MEISHI KOUKAN 名刺交換 : BUSINESS CARD PROTOCOL IN JAPAN
To all those who have travelled, are travelling or will soon travel to Asia, and particularly to Japan and China, in a professional context: focus on the business card exchange protocol.
Sometimes neglected here, this step has a highly symbolic value in the East! In the West, on the other hand, the exchange of this small piece of cardboard is considered rather uneventful. Its only purpose is to communicate your details to a supplier, client, prospect, or professional contact in general. Although not regarded as being very important in this part of the world, on the other side of the planet, this exchange is taken very seriously.
Think Manners takes a closer look at the key elements of the protocol to be respected in Japan and China in order to successfully pass this test.
Complex business card exchange protocol in Japan
The symbolism behind the ritual
The complexity, but also the richness of the business card protocol in Asia is the result of a pure and simple personification of this tiny card.
When you present your card, it is exactly as if you were showing yourself. In the mind of a person of Asian culture you “are” this piece of paper.
In Japan, this is a real “ceremony”, which has a precise name: MEISHI KOUKAN. The exchange of cards is an essential prerequisite for any business relationship. Without succeeding in this step, there is little chance that you will be able to develop your business in the Land of the Rising Sun.
The purpose of presenting business cards before the start of a meeting, for example, is to allow each person to know the rank and status of the other within their respective company.
In a society that is particularly attached to the notion of hierarchy, knowing a person’s rank allows us to deduce his or her status. With status comes a greater or lesser degree of recognition, for example, one bows more or less upon greeting each other.
Knowing the information on the business card therefore gives everyone the time to adjust their behaviour.
As this is the very first contact with your counterpart, it is crucial to master this introduction.
The steps to follow and the protocol to respect
– Take enough business cards with you and keep them in a card holder, so that you never give out a damaged card; this would be seen as a terrible lack of respect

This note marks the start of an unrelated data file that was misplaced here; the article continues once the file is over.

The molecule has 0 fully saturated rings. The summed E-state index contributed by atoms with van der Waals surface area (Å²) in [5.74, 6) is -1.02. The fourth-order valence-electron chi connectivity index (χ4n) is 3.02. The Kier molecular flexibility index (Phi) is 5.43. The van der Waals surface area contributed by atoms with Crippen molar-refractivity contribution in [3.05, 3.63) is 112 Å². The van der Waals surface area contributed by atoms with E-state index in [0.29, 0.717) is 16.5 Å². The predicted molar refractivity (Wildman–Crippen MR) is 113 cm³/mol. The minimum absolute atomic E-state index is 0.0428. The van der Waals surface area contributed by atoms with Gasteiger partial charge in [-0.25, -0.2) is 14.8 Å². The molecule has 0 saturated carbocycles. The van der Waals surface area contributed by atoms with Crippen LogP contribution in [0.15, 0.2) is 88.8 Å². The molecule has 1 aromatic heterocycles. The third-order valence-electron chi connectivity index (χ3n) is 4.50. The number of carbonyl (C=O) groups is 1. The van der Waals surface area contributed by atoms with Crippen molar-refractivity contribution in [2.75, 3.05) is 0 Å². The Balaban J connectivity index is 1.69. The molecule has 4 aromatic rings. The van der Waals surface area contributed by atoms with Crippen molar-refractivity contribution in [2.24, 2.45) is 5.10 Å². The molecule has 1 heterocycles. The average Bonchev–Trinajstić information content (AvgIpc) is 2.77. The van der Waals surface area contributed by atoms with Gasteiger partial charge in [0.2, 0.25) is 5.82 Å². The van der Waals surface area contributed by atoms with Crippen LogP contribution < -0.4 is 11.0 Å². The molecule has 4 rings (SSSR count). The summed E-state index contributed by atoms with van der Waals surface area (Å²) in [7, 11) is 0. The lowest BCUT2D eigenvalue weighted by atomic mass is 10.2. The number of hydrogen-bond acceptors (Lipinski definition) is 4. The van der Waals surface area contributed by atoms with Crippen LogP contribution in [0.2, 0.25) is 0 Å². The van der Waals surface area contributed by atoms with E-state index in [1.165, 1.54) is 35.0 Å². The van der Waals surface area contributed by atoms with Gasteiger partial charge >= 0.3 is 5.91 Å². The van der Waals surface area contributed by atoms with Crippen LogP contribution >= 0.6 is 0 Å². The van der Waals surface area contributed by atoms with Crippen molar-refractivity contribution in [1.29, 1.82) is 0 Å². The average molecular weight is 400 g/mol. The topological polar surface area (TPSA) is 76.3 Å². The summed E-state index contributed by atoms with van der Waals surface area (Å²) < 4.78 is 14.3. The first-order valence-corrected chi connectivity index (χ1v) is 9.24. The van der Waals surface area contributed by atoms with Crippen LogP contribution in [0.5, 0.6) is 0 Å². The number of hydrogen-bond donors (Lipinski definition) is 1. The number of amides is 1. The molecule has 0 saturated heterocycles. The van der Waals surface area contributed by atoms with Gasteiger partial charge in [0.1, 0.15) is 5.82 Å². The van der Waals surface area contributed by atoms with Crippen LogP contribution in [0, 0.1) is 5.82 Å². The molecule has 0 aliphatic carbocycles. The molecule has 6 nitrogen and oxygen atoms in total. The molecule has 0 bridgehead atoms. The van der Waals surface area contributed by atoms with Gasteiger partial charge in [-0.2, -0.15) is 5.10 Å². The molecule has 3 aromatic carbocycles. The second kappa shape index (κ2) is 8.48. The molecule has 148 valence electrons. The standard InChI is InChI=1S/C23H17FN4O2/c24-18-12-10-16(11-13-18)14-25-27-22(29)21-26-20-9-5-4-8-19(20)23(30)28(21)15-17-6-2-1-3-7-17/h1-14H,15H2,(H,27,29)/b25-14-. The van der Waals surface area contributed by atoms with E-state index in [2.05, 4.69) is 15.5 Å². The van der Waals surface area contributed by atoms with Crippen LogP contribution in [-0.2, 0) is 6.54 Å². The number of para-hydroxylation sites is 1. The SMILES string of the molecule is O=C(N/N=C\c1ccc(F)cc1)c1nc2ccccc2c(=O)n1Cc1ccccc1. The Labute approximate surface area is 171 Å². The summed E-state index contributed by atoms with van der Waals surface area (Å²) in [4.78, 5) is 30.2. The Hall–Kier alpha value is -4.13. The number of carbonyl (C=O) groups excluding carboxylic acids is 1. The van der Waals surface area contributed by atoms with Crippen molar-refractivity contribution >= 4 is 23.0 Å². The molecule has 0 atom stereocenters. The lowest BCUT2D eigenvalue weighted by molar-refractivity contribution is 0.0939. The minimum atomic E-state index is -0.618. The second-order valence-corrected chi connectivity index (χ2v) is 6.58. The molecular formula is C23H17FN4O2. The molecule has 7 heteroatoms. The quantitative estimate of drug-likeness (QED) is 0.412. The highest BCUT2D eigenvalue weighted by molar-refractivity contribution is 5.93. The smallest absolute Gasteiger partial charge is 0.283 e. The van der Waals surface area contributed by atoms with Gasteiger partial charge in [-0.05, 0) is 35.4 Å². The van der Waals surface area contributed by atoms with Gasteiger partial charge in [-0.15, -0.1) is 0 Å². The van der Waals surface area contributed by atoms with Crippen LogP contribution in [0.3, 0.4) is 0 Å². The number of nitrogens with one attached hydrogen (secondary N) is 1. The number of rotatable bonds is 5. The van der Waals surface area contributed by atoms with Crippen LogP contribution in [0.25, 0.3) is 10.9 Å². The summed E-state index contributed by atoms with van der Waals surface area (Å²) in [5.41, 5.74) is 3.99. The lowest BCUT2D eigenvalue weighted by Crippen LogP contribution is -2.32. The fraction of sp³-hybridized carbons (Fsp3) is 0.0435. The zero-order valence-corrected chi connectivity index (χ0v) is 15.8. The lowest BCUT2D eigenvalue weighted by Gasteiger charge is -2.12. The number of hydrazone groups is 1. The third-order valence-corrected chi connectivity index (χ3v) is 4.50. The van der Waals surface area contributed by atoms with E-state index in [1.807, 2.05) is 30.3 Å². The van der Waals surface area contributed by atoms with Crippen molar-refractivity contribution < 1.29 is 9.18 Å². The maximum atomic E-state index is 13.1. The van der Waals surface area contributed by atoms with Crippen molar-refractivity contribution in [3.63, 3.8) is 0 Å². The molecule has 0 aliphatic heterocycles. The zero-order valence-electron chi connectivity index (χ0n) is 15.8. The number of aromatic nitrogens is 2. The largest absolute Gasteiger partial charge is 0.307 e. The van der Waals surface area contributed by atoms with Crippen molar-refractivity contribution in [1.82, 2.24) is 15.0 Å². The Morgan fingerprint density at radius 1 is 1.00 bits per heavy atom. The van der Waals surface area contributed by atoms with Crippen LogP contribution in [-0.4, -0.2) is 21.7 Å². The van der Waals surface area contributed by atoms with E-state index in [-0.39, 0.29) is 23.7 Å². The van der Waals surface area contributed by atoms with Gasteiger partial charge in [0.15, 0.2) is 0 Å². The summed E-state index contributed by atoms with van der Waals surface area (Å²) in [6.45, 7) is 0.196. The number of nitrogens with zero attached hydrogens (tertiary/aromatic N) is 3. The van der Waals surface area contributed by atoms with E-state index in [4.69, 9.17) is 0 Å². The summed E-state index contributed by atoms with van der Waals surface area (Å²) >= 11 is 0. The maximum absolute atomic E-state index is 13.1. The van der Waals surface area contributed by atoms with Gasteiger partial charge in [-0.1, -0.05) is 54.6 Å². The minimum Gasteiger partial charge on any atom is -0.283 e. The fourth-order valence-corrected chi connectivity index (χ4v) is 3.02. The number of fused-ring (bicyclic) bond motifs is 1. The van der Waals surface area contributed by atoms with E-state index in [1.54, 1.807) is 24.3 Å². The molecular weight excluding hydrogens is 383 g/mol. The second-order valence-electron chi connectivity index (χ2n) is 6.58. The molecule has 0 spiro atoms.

– The most senior people exchange cards first, so you present your card to the most important person first
– When it is your turn, face the person and bow as you present the card. The degree of bowing and its duration will vary according to the status of the person to whom you are giving the card. The higher the status, the more you will bow and the longer you will stay in this position
– The card should be presented with both hands, without covering any writing on the card. The face of the card is facing your counterpart. Present the side that is translated into their language
– Introduce yourself very briefly by holding out the card
– Receive the cards in the same way, with both hands. Give thanks by bowing, then read the card carefully, saying the name of the person giving you the card
– Never write on a card you receive in front of the person who gave it to you. It would be like writing directly on the hand of the person you are dealing with
– Don’t put away the cards you receive straight away. Instead, lay them out on the table next to you for the duration of the meeting
– Do not give a card back to someone you have already given it to, as this would demonstrate that you do not remember the interaction with the person, conveying little interest in them.
China, between tradition and digitalization
In China, the protocol is also fairly well-defined and repeating the essential points mentioned above will prevent you from making any mistakes.
The particularity of China, however, lies in the rapid digitalization of its society. The paper business card has not escaped this revolution.
One of the features of WeChat allows you to have a completely digital business card at your disposal.
The person to whom you want to leave your contact details will only have to scan your personal QR code in WeChat with their phone to instantly retrieve your profile. You will then do the same operation and the exchange will be complete.
There is no paper exchange in this case, but this does not prevent you from respecting the same type of protocol and bowing slightly as a sign of respect and thanks when you scan the QR code.
The business card is eminently valuable in Asia and must be handled and presented with care. The attention given to it is also of the utmost importance, equal to that which should be given to any person.
Very far from our Western conceptions, which are more materialistic and pragmatic, adapting to this type of practice can take some time. Practising in advance by rehearsing the scene to master all the gestures is undoubtedly a good way to prepare for your trip.